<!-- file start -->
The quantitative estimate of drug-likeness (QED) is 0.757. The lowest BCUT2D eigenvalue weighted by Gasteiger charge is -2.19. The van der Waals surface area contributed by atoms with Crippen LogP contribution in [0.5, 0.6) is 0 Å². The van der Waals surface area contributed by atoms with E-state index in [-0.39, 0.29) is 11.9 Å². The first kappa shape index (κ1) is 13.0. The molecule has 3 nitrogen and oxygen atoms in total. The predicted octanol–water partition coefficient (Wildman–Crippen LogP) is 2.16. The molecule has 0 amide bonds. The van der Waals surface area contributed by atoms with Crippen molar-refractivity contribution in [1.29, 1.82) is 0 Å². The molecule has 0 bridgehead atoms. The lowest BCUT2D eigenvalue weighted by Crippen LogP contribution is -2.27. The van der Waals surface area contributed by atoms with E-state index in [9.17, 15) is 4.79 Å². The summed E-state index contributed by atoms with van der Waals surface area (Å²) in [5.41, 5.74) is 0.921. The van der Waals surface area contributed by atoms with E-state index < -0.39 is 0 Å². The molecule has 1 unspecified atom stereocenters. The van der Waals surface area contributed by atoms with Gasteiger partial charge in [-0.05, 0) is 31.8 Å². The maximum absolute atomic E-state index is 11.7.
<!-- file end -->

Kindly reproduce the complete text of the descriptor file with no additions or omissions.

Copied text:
The quantitative estimate of drug-likeness (QED) is 0.757. The lowest BCUT2D eigenvalue weighted by Gasteiger charge is -2.19. The van der Waals surface area contributed by atoms with Crippen LogP contribution in [0.5, 0.6) is 0 Å². The van der Waals surface area contributed by atoms with E-state index in [-0.39, 0.29) is 11.9 Å². The first kappa shape index (κ1) is 13.0. The molecule has 3 nitrogen and oxygen atoms in total. The predicted octanol–water partition coefficient (Wildman–Crippen LogP) is 2.16. The molecule has 0 amide bonds. The van der Waals surface area contributed by atoms with Crippen molar-refractivity contribution in [1.29, 1.82) is 0 Å². The molecule has 0 bridgehead atoms. The lowest BCUT2D eigenvalue weighted by Crippen LogP contribution is -2.27. The van der Waals surface area contributed by atoms with E-state index in [9.17, 15) is 4.79 Å². The summed E-state index contributed by atoms with van der Waals surface area (Å²) in [5.41, 5.74) is 0.921. The van der Waals surface area contributed by atoms with E-state index < -0.39 is 0 Å². The molecule has 1 unspecified atom stereocenters. The van der Waals surface area contributed by atoms with Gasteiger partial charge in [-0.05, 0) is 31.8 Å². The maximum absolute atomic E-state index is 11.7.